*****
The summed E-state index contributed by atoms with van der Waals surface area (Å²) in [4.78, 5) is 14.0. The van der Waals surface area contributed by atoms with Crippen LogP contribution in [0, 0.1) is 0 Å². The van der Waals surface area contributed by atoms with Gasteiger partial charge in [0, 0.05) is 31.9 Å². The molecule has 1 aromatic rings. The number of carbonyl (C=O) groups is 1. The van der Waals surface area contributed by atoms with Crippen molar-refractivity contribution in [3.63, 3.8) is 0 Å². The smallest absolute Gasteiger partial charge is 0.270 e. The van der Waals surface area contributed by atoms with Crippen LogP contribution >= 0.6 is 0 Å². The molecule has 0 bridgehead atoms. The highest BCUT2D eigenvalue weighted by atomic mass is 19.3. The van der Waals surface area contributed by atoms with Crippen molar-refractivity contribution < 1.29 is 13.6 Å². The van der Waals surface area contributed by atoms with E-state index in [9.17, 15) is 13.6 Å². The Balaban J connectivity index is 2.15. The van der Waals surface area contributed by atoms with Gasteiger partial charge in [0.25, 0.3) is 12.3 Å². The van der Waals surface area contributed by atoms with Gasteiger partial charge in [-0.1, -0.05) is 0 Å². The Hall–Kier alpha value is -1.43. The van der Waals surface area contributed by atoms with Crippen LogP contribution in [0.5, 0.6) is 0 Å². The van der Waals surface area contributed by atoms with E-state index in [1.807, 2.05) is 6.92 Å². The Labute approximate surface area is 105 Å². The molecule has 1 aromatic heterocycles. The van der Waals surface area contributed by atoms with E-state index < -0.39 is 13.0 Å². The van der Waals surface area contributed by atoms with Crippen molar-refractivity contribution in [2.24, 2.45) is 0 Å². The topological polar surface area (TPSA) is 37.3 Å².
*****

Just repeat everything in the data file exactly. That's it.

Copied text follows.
The summed E-state index contributed by atoms with van der Waals surface area (Å²) in [4.78, 5) is 14.0. The van der Waals surface area contributed by atoms with Crippen LogP contribution in [0, 0.1) is 0 Å². The van der Waals surface area contributed by atoms with Gasteiger partial charge in [0, 0.05) is 31.9 Å². The molecule has 1 aromatic rings. The number of carbonyl (C=O) groups is 1. The van der Waals surface area contributed by atoms with Crippen molar-refractivity contribution in [3.63, 3.8) is 0 Å². The smallest absolute Gasteiger partial charge is 0.270 e. The van der Waals surface area contributed by atoms with Crippen LogP contribution >= 0.6 is 0 Å². The molecule has 0 bridgehead atoms. The highest BCUT2D eigenvalue weighted by atomic mass is 19.3. The van der Waals surface area contributed by atoms with Crippen molar-refractivity contribution < 1.29 is 13.6 Å². The van der Waals surface area contributed by atoms with E-state index in [9.17, 15) is 13.6 Å². The Balaban J connectivity index is 2.15. The van der Waals surface area contributed by atoms with Gasteiger partial charge in [0.25, 0.3) is 12.3 Å². The van der Waals surface area contributed by atoms with Gasteiger partial charge in [-0.1, -0.05) is 0 Å². The Hall–Kier alpha value is -1.43. The van der Waals surface area contributed by atoms with Crippen LogP contribution in [0.5, 0.6) is 0 Å². The van der Waals surface area contributed by atoms with E-state index in [1.807, 2.05) is 6.92 Å². The Labute approximate surface area is 105 Å². The molecule has 1 aromatic heterocycles. The van der Waals surface area contributed by atoms with E-state index < -0.39 is 13.0 Å². The van der Waals surface area contributed by atoms with Crippen molar-refractivity contribution in [2.24, 2.45) is 0 Å². The topological polar surface area (TPSA) is 37.3 Å².